The Division of Child Support or a parent may ask the court to issue a support order. The support order may be part of an interim, temporary, permanent or modified court order in a divorce, paternity action, order for protection, child custody action or separate child support action. The court generally orders the noncustodial parent to provide support for the child who is living with the other parent or another person. The court sets the amount of child support and medical support a parent must provide.
Once a noncustodial parent has been located and if the custodial parent does not have an order for support, the Division of Child Support will serve the noncustodial parent a Notice of Support Debt advising the person of his or her duty to support the child(ren). The noncustodial parent must respond to the notice and provide a financial statement. If the person does not contest the amount of support, orders can be obtained within 30 to 60 days after the noncustodial parent is served. If the noncustodial parent does not agree with the amount of support recommended, he or she may request a hearing. It may take 3 to 6 months if a hearing is requested.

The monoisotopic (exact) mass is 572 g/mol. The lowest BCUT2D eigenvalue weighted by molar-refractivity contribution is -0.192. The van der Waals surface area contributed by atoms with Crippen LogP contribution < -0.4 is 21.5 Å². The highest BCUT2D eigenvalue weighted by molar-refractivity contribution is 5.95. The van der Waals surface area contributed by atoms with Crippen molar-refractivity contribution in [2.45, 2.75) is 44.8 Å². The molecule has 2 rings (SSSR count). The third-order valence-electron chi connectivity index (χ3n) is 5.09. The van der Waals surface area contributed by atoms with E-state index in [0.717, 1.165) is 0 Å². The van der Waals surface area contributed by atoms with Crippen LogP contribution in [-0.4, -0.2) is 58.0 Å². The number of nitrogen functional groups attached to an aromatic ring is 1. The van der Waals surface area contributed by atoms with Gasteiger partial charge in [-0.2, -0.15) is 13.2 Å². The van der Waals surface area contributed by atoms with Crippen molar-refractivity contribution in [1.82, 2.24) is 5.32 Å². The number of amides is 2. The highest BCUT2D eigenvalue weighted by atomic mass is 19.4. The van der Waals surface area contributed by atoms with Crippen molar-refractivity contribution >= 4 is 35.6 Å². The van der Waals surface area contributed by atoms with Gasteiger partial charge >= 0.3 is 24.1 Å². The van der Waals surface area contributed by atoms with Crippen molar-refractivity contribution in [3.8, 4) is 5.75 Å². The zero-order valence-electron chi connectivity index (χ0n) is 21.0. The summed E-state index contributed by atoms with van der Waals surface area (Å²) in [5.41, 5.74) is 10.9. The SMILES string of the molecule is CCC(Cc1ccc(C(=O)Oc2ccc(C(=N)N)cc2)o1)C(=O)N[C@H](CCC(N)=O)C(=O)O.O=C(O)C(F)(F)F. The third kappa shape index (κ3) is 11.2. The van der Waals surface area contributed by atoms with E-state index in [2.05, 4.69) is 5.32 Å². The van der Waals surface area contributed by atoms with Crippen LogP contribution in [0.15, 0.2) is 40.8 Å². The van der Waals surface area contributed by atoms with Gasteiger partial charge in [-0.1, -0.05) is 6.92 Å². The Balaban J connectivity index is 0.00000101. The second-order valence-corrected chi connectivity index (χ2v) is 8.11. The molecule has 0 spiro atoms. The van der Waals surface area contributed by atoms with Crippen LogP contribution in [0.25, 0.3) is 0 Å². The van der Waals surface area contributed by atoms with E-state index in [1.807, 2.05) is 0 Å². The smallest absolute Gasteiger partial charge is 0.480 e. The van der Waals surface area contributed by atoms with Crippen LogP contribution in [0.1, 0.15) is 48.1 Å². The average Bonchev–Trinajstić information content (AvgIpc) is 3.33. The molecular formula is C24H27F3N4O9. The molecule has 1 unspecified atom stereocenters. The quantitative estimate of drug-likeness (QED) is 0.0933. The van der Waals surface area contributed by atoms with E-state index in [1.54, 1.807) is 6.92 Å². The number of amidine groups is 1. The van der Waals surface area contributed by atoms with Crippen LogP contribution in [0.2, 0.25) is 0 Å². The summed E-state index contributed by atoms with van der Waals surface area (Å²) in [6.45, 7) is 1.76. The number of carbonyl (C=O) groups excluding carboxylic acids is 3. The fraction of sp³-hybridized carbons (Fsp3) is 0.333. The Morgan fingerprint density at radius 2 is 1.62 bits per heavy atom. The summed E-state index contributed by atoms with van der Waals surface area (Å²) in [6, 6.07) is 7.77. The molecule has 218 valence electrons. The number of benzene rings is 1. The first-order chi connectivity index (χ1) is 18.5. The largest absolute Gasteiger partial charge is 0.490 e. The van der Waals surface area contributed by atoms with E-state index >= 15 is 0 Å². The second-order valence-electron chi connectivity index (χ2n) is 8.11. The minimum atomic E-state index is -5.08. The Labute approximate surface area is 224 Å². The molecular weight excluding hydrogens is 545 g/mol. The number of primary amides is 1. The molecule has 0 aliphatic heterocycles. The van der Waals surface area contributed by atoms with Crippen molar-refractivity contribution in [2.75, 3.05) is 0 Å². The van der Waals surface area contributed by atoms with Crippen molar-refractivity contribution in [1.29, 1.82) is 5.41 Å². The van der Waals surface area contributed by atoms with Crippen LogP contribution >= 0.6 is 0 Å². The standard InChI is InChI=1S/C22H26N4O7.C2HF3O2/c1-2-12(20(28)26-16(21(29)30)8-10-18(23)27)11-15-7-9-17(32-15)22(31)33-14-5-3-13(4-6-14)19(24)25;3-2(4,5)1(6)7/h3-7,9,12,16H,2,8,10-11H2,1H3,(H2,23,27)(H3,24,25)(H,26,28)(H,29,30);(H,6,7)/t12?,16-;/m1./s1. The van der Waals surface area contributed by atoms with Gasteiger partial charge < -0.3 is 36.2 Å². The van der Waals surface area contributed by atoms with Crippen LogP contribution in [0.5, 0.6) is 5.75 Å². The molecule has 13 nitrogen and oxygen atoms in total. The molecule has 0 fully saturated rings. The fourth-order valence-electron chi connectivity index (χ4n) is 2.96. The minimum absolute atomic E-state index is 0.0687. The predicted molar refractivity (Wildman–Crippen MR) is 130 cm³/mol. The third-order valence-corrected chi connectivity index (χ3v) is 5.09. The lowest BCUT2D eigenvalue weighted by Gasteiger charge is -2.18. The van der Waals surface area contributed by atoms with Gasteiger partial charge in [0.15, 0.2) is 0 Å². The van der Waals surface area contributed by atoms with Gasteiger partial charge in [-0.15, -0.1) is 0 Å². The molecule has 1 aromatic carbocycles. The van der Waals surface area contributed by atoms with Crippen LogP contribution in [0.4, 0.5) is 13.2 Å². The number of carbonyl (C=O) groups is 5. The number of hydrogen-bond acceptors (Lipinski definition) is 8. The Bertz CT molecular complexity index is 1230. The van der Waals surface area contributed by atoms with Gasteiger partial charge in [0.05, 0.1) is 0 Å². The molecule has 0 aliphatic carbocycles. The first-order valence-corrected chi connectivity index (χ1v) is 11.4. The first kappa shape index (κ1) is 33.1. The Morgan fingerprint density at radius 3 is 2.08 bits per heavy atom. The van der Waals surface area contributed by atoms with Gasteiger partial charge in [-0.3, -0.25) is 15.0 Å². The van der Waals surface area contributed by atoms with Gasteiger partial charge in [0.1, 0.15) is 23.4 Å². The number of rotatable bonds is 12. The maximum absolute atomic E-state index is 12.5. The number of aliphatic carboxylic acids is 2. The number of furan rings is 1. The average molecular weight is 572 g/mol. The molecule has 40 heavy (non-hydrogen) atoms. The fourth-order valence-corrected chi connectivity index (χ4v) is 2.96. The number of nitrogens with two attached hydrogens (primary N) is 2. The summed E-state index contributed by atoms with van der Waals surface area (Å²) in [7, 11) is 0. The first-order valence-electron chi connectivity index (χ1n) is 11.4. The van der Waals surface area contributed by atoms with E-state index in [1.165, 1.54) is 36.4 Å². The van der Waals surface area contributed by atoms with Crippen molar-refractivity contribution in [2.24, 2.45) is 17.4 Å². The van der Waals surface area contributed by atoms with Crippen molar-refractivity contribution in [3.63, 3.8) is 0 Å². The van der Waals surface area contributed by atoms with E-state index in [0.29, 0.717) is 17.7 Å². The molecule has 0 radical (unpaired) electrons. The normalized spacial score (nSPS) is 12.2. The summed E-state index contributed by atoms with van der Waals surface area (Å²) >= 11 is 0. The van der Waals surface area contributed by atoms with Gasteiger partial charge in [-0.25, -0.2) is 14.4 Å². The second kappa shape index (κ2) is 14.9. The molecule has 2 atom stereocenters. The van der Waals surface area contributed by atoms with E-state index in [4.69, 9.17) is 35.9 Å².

The South Dakota Legislature established guidelines which courts must use to determine that an equitable share of parental income and resources are allocated to the child when that child’s parents are separated, divorced or unmarried. The combined monthly net incomes of both parents must be used in determining the obligation and divided proportionately between the parents based on their respective net incomes. The noncustodial parent’s proportionate share establishes the amount of the child support order.
If using only the noncustodial parent’s monthly net income is within the low income obligation areas of the guidelines, the amount must be compared to the noncustodial parent’s proportionate share using both parent’s monthly net incomes. The lesser amount establishes the noncustodial parent’s child support order.
The court may also apportion the costs for child care and health and dental insurance between the parents. These guidelines are presumed appropriate unless either parent presents evidence warranting a deviation.